Due to continued COVID-19 concerns, a sluggish economy and the fear of a potential recession, there is a critical need for mental health care and resources to support employees, according to the nationally representative 12th annual Aflac WorkForces Report. The study — released by Aflac Incorporated, a leading provider of supplemental health insurance and products in the U.S. — captures trends and attitudes about the state of workplace benefits.
According to the newly released report, more than half (59%) of American workers are experiencing at least moderate levels of burnout, a notable increase over 2021 (52%) and on par with the levels reported in 2020 at the height of the COVID-19 pandemic, according to the 2022-2023 Aflac WorkForces Report.
Mental health and well-being rise to the top
The study uncovers the enduring effect of stress and uncertainty on Americans, making mental health care a big priority for employers. Stress is not only impacting American workers’ home lives, but also their work lives and, consequently, productivity. The survey found that employees are asking for mental health care in higher numbers than ever before, and employers are searching for new ways to provide it. Key statistics:
- Mental health negatively affected job performances of nearly half (46%) of the U.S. workforce in the past year — a significant increase over 2021 (34%).
- More than half (51%) of employers recognize that employee mental health issues have affected their businesses over the past year.
- Nearly 80% of employees state that mental health coverage is critical, yet only 61% have access to mental health care as part of their benefits package.
Burnout has a detrimental impact on U.S. workforce
Survey responses show that burnout is associated with job satisfaction and loyalty. Employees who suffer from high levels of burnout report lower job satisfaction (55%), lower confidence that their employers care about them (47%), negative perceptions of work-life balance (55%) and a higher likelihood of seeking another job in the next year (56%). According to the report:
- The most financially concerned populations — Gen Z (71%), those working multiple jobs (66%), Hispanics (65%), those working multiple jobs (66%), millennials (65%) and women (62%) — are seriously affected by burnout.
- Yet 45% of employers are no more likely this year than last (43%) to view burnout as a problem for their organization.
- Over half (56%) of employees believe that their organizations care about their well-being at least a moderate amount. This sentiment is strongest among those with a hybrid working arrangement (70%).
“A major concern of employee burnout is the impact on their well-being and how it affects engagement and retention,” said Matthew Owenby, chief human resources officer, Aflac Incorporated. “Employers are looking for new ways to offer benefits that help improve their employees’ mental health balance. At Aflac, we help support our customers with access to mental health benefits, which is available through our individual short–term disability and group critical illness products.”2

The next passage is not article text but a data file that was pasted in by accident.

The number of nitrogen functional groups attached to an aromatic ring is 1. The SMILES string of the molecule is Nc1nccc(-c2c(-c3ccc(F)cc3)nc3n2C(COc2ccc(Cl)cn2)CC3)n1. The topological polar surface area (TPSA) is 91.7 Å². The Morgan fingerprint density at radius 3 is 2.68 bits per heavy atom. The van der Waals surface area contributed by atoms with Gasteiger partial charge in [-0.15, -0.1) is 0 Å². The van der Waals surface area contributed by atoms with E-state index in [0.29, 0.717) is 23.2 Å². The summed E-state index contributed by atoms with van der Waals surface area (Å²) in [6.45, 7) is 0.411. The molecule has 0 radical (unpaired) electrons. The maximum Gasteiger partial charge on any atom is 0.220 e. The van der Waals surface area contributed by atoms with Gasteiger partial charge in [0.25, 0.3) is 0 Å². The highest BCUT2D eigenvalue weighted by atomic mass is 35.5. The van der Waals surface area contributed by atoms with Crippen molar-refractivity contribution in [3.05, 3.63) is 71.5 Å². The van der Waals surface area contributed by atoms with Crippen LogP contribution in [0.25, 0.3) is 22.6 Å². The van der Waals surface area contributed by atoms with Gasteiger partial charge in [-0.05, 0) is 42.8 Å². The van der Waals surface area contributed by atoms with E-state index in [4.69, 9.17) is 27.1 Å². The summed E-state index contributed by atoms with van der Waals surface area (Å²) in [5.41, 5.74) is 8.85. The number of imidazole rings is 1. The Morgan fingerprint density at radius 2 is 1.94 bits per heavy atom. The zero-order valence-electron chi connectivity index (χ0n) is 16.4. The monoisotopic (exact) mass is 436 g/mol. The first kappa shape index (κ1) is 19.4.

Employees and employers have differing views on financial stability
According to the survey, many American workers are struggling financially, and even more are vulnerable to unexpected medical costs not covered by health insurance. While employers have always lagged in understanding the financial instability facing the workforce, this year, the gap is wider than ever.
- More than half (58%) of Americans say they could not pay $1,000 in out-of-pocket costs. This is most concerning for Gen Z (78%), African Americans (72%) and Hispanics (65%).
- About 3 out of 5 (57%) workers report suffering high levels of anxiety about health care costs exceeding what their insurance covers. This is most prevalent among Hispanics (69%), including both Gen Z and millennials (65%).
- Three-quarters (76%) of employers think their employees understand their health care costs well, while just 52% of employees agree.
- About 57% of employees are confident they will be very well covered in the event of a serious illness, and only 1 in 5 believe they will be covered extremely well.
- Hispanic (46%) — including both Gen Z and millennial (44%) — workers are the most impacted by inflation with nearly half indicating that rising costs have affected their ability to afford a medical treatment or prescription.
“Soaring health care costs, lack of understanding of benefits on health insurance policies and the economic downturn have contributed to employees’ anxiety about their insurance coverage,” said Owenby. “Hispanics and younger workers have been hard-hit by inflation with nearly half indicating that rising costs have driven them to choose between paying medical or other bills.”
Supplemental insurance can help provide an additional layer of financial protection
- About half (48%) of American employees view supplemental benefits as a core component of a comprehensive benefits program.
- Nine out of 10 employees believe the need for supplemental insurance like dental, life and vision is increasing.
- Nearly 77% of employers who offer supplemental insurance believe these benefits help with recruitment, and 80% say they help with retention.
The COVID-19 pandemic brought about sweeping changes to the workplace, the workforce, and benefits enrollment and management, while also spurring a period of innovation in the benefits space. However, even with advancements in key areas such a telemedicine and other online resources, employees made it clear in 2022 that they value the human side of their benefits packages just as much. Offering robust mental health resources, flexible work schedules, and one-on-one support rise to the top this year as ways for employers to attract and retain top talent in today’s competitive work environment.